Take the 2-minute tour ×
Stack Overflow is a question and answer site for professional and enthusiast programmers. It's 100% free, no registration required.

From: http://ejohn.org/apps/learn/#2

Function.prototype.bind = function(){
  var fn = this, args = Array.prototype.slice.call(arguments), object = args.shift();
  return function(){
    return fn.apply(object,
      args.concat(Array.prototype.slice.call(arguments)));
  };
};

Can anyone tell me why the second return is necessary (before fn.apply)?

Also, can anyone explain why args.concat is necessary? Why wouldn't it be re-written as:

fn.apply(object, args)

instead of

return fn.apply(object,
          args.concat(Array.prototype.slice.call(arguments)));
share|improve this question

1 Answer 1

up vote 6 down vote accepted

The second return is necessary because otherwise we will lose any return value from the bound function.

You may already know this, but doesn't hurt to mention. If we don't wrap fn.apply inside another function, then we are directly calling the function fn which is sub-optimal, as bind is only supposed to set the execution context (what should this refer to inside the function), and not invoke it.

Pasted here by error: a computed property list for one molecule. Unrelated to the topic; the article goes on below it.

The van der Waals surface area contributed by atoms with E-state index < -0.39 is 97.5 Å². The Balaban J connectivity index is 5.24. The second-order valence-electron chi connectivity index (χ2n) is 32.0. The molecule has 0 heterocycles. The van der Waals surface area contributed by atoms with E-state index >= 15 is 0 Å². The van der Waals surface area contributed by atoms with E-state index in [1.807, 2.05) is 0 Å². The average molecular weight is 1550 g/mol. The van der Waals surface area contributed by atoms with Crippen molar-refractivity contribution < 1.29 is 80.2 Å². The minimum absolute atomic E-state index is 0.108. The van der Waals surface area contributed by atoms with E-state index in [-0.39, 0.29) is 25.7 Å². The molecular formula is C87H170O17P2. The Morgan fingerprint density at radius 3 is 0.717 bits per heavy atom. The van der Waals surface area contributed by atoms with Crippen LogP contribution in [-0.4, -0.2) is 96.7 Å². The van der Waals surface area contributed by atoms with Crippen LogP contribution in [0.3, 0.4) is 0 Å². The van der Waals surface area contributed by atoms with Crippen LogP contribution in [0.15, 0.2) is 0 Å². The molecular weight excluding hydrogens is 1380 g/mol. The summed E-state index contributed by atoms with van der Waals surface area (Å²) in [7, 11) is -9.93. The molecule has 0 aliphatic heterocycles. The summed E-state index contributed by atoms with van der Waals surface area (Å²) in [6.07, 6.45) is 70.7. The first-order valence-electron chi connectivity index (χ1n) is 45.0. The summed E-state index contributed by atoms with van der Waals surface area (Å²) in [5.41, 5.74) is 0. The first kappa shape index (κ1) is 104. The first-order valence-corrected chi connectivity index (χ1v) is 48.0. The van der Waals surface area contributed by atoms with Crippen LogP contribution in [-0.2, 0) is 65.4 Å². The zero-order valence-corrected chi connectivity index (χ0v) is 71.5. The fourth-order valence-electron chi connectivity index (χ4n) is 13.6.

Javascript methods can be invoked by calling the call or apply method on them. Here's a small example:

function example() {
    alert("useless example");
}

example.apply() // or example.call(), alerts "useless example";

The outer function in Prototype's bind() is supposed to work like an invisible wrapper around the bound function. Thus any arguments that are passed to the wrapper should be passed to the bound function as well, and it must return any value that the bound function returns, which is why the return statement is there.

The reason for doing args.concat inside fn.apply is different and it's not optional. bind in Prototype allows you to prepend arguments to the bound function.

args represents the arguments that were passed when we called bind on the function. arguments represents the arguments that were passed when we called the bound function. We're basically concatenating two arrays there.

From the above example:

var obj = { x: 'prop x' };
var boundExample = example.bind(obj, 12, 23); // args => 12, 23
boundExample(36, 49); // arguments => 36, 49

// arguments that our example() function receives => 12, 23, 36, 49
share|improve this answer

Your Answer

 
discard

By posting your answer, you agree to the privacy policy and terms of service.

Not the answer you're looking for? Browse other questions tagged or ask your own question.